How to free up your Mac's internal storage by moving your iTunes Library to an external dr...

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  • Reply 21 of 30
    Mike WuertheleMike Wuerthele Posts: 4,634administrator
    potzer said:
    Hey, Malcolm, in your article you stated, "you will need to reconnect the drive to the Mac before opening iTunes again, else it will offer a "Library cannot be found" error." In my experience that's never what occurs. If I ever launch iTunes without my external drive mounted iTunes will default back to the original media storage location in ~/Music/iTunes, recreating a fresh iTunes Media folder. This has happened to me multiple times when my drive was acting funky but since it happens silently I never notice until months down the road. My solution was to set the empty ~/Music/iTunes/iTunes Media directory to read-only. This way I get an error if iTunes ever tries to use it again.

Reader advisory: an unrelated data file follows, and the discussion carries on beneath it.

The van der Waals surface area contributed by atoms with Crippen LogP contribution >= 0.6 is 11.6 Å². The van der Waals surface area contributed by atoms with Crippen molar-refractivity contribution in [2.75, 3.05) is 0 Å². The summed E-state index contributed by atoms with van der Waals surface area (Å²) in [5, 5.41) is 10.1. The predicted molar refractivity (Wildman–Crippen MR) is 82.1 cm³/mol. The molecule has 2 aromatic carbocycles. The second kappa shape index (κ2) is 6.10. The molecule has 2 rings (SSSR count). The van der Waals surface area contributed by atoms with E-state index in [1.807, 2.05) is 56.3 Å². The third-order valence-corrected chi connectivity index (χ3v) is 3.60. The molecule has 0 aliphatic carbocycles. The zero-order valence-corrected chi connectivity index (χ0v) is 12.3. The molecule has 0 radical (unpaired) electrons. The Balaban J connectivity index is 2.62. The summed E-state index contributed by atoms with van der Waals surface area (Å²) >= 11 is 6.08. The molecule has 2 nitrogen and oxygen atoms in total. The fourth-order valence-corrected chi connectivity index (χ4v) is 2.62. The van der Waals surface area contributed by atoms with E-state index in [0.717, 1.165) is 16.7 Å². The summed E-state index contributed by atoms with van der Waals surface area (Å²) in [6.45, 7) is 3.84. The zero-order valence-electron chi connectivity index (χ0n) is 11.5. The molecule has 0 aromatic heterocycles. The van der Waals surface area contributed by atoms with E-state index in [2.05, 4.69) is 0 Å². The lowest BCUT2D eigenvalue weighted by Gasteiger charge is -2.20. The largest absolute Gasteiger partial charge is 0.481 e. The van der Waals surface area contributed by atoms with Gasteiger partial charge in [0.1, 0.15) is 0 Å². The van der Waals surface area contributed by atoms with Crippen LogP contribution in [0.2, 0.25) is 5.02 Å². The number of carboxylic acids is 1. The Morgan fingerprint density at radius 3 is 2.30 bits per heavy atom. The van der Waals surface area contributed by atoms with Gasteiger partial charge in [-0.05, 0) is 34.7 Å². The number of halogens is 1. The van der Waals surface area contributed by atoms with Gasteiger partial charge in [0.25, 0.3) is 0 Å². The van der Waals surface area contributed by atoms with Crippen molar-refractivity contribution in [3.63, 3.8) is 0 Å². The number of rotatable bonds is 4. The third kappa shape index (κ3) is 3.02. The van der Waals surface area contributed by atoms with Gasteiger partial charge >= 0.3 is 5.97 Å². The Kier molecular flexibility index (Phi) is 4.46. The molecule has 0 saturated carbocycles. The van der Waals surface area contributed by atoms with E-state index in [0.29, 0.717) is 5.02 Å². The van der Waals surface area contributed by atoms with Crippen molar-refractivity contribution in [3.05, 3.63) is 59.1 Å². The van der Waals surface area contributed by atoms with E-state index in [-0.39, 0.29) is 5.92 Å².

The behavior as documented by Malcolm is the standard missing library behavior. On my home server, I see it after a power failure when the drive array doesn't come online with the host machine.

    I don't doubt that what you've described is happening to  you, but I'm not sure precisely why.
  • Reply 22 of 30
    Currently I have my iTunes on an external HD, but as mentioned in the article, it suffers from the problem that if I open iTunes accidentally without the external HD mounted, it'll default to creating a new iTunes Library in my internal drive. However, that problem may not be an issue anymore ever since SanDisk came out with the 128 GB (and recently announced 256 GB) Ultrafit USB 3.x flash drives. It's small enough to leave plugged in and always mounted, and large enough for my modest collection of iTunes media files. YMMV.